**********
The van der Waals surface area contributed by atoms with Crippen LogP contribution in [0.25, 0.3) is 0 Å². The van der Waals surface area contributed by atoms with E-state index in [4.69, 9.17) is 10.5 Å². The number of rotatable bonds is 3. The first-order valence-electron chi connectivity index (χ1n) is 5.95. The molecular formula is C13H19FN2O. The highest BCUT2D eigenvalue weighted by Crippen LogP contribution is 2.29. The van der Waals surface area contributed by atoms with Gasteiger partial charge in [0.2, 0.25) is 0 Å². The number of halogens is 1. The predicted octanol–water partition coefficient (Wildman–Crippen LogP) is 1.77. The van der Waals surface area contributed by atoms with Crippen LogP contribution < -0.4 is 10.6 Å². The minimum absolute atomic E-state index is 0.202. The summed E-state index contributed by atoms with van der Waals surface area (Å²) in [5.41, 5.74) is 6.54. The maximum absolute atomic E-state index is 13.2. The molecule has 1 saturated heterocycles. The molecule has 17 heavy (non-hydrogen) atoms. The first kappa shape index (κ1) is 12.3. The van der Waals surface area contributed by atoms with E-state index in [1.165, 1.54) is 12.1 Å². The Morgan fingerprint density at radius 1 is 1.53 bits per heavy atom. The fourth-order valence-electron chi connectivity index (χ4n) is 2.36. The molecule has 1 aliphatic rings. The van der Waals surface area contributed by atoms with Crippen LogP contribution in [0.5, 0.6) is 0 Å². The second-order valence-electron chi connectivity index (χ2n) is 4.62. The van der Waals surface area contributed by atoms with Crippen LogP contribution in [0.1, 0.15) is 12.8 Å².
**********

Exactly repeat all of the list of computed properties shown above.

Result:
The van der Waals surface area contributed by atoms with Crippen LogP contribution in [0.25, 0.3) is 0 Å². The van der Waals surface area contributed by atoms with E-state index in [4.69, 9.17) is 10.5 Å². The number of rotatable bonds is 3. The first-order valence-electron chi connectivity index (χ1n) is 5.95. The molecular formula is C13H19FN2O. The highest BCUT2D eigenvalue weighted by Crippen LogP contribution is 2.29. The van der Waals surface area contributed by atoms with Gasteiger partial charge in [0.2, 0.25) is 0 Å². The number of halogens is 1. The predicted octanol–water partition coefficient (Wildman–Crippen LogP) is 1.77. The van der Waals surface area contributed by atoms with Crippen LogP contribution < -0.4 is 10.6 Å². The minimum absolute atomic E-state index is 0.202. The summed E-state index contributed by atoms with van der Waals surface area (Å²) in [5.41, 5.74) is 6.54. The maximum absolute atomic E-state index is 13.2. The molecule has 1 saturated heterocycles. The molecule has 17 heavy (non-hydrogen) atoms. The first kappa shape index (κ1) is 12.3. The van der Waals surface area contributed by atoms with E-state index in [1.165, 1.54) is 12.1 Å². The Morgan fingerprint density at radius 1 is 1.53 bits per heavy atom. The fourth-order valence-electron chi connectivity index (χ4n) is 2.36. The molecule has 1 aliphatic rings. The van der Waals surface area contributed by atoms with Crippen LogP contribution in [0.5, 0.6) is 0 Å². The second-order valence-electron chi connectivity index (χ2n) is 4.62. The van der Waals surface area contributed by atoms with Crippen LogP contribution in [0.1, 0.15) is 12.8 Å².